Rising Tuberculosis Infection: WHO Issues Warning On Healthy Living Says Close To 11million People Diagnosed Positive.

World Health Organisation (WHO) has raised the alarm over the increasing number of people infected with tuberculosis (TB) globally, adding that 10.6 million people were diagnosed with tuberculosis in 2021 with 1.6 million more succumbing to the disease.
The organisation noted that the figure recorded in 2021 represents a 4.5% year-on-year increase of the infection, with some experts claiming little attention was being paid to the dire situation since the disease mostly affected poorer regions.

The alarm was raised in a report WHO published on Thursday. The latter figure rose for the second consecutive year. The UN health agency clarified that the Covid-19 pandemic had contributed to the spike in TB-related deaths as lockdowns prevented many patients from getting a diagnosis or receiving treatment.

Commenting on the report’s findings, Dr. Lucica Ditiu, the executive director of the Stop TB Partnership, lamented that “despite this shockingly upward trend of TB mortality and infection rates, funding for fighting TB decreased in 2020 and 2021 from an already pathetically low level.”
Speaking to Britain’s The Guardian newspaper, she questioned whether the lack of resources was down to the fact that the infection “affects mainly poor people from poorer countries, and it is more comfortable to simply neglect them.”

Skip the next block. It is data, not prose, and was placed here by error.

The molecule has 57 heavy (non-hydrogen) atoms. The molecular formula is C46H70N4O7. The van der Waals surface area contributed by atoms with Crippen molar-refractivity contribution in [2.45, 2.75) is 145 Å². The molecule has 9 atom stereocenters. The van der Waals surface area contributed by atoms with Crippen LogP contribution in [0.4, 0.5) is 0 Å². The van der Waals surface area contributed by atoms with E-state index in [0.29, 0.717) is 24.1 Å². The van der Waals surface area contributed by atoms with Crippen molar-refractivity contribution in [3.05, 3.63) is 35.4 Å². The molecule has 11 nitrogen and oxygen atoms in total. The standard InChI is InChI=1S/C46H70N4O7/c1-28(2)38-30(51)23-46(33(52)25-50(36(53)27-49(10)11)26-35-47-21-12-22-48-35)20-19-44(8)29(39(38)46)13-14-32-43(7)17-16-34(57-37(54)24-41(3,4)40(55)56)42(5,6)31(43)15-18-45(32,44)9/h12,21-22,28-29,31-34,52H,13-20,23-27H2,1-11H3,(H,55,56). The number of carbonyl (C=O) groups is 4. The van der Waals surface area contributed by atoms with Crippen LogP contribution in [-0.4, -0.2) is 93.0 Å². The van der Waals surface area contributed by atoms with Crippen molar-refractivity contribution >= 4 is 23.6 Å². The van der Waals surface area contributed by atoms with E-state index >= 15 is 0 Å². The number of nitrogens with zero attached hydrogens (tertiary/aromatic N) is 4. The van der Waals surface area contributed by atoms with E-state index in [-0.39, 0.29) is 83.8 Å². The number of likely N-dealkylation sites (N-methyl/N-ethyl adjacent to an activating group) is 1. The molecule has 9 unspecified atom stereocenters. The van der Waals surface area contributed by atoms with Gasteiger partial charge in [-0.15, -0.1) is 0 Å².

Ditiu’s concerns were echoed by Mel Spigelman, president of the TB Alliance, who described tuberculosis as the “quintessential disease of poverty,” and suggested that this means that it does not have the “political pressure and financial incentives behind it that do diseases that affect the more affluent parts of global society.”

According to a report by the Treatment Action Group and the Stop TB Partnership issued in December 2021, the total amount of global funding for tuberculosis research was $915 million in 2020 – falling markedly short of the $2 billion target set by the UN in 2018. However, most of that money ended up being invested in Covid vaccines, instead of tuberculosis vaccine research, the groups claimed.

The WHO also reported a decline in global funding for essential tuberculosis services from $6 billion in 2019 to $5.4 billion in 2021.

Tuberculosis is a viral and potentially deadly disease, which mostly affects the lungs. Malnourished individuals and those with a weakened immune system are particularly at risk of infection